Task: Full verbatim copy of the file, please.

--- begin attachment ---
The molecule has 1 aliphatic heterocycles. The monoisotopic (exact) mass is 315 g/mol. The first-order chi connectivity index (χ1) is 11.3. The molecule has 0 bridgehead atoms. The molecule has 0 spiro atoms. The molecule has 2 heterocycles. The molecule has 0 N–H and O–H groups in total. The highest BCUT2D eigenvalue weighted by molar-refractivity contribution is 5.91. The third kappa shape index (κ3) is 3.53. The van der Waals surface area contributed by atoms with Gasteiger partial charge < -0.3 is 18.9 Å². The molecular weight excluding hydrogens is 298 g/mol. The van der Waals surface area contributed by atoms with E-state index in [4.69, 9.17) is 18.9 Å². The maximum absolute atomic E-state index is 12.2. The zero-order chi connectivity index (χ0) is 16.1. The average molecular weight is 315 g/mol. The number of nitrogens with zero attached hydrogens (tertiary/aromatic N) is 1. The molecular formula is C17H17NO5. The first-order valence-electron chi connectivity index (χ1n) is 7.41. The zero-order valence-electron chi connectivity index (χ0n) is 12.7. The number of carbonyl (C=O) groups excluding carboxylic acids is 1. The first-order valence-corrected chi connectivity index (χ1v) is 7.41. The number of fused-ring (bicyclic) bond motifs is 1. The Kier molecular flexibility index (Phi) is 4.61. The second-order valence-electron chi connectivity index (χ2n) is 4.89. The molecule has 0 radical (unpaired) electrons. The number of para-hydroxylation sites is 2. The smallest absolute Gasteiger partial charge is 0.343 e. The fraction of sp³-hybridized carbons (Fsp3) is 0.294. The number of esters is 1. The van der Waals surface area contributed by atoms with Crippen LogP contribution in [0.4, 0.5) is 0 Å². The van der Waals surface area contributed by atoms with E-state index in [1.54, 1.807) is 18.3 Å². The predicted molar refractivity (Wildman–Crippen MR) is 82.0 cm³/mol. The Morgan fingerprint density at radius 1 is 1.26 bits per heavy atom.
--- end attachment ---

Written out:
The molecule has 1 aliphatic heterocycles. The monoisotopic (exact) mass is 315 g/mol. The first-order chi connectivity index (χ1) is 11.3. The molecule has 0 bridgehead atoms. The molecule has 0 spiro atoms. The molecule has 2 heterocycles. The molecule has 0 N–H and O–H groups in total. The highest BCUT2D eigenvalue weighted by molar-refractivity contribution is 5.91. The third kappa shape index (κ3) is 3.53. The van der Waals surface area contributed by atoms with Gasteiger partial charge < -0.3 is 18.9 Å². The molecular weight excluding hydrogens is 298 g/mol. The van der Waals surface area contributed by atoms with E-state index in [4.69, 9.17) is 18.9 Å². The maximum absolute atomic E-state index is 12.2. The zero-order chi connectivity index (χ0) is 16.1. The average molecular weight is 315 g/mol. The number of nitrogens with zero attached hydrogens (tertiary/aromatic N) is 1. The molecular formula is C17H17NO5. The first-order valence-electron chi connectivity index (χ1n) is 7.41. The zero-order valence-electron chi connectivity index (χ0n) is 12.7. The number of carbonyl (C=O) groups excluding carboxylic acids is 1. The first-order valence-corrected chi connectivity index (χ1v) is 7.41. The number of fused-ring (bicyclic) bond motifs is 1. The Kier molecular flexibility index (Phi) is 4.61. The second-order valence-electron chi connectivity index (χ2n) is 4.89. The molecule has 0 radical (unpaired) electrons. The number of para-hydroxylation sites is 2. The smallest absolute Gasteiger partial charge is 0.343 e. The fraction of sp³-hybridized carbons (Fsp3) is 0.294. The number of esters is 1. The van der Waals surface area contributed by atoms with Crippen LogP contribution in [0.4, 0.5) is 0 Å². The van der Waals surface area contributed by atoms with E-state index in [1.54, 1.807) is 18.3 Å². The predicted molar refractivity (Wildman–Crippen MR) is 82.0 cm³/mol. The Morgan fingerprint density at radius 1 is 1.26 bits per heavy atom.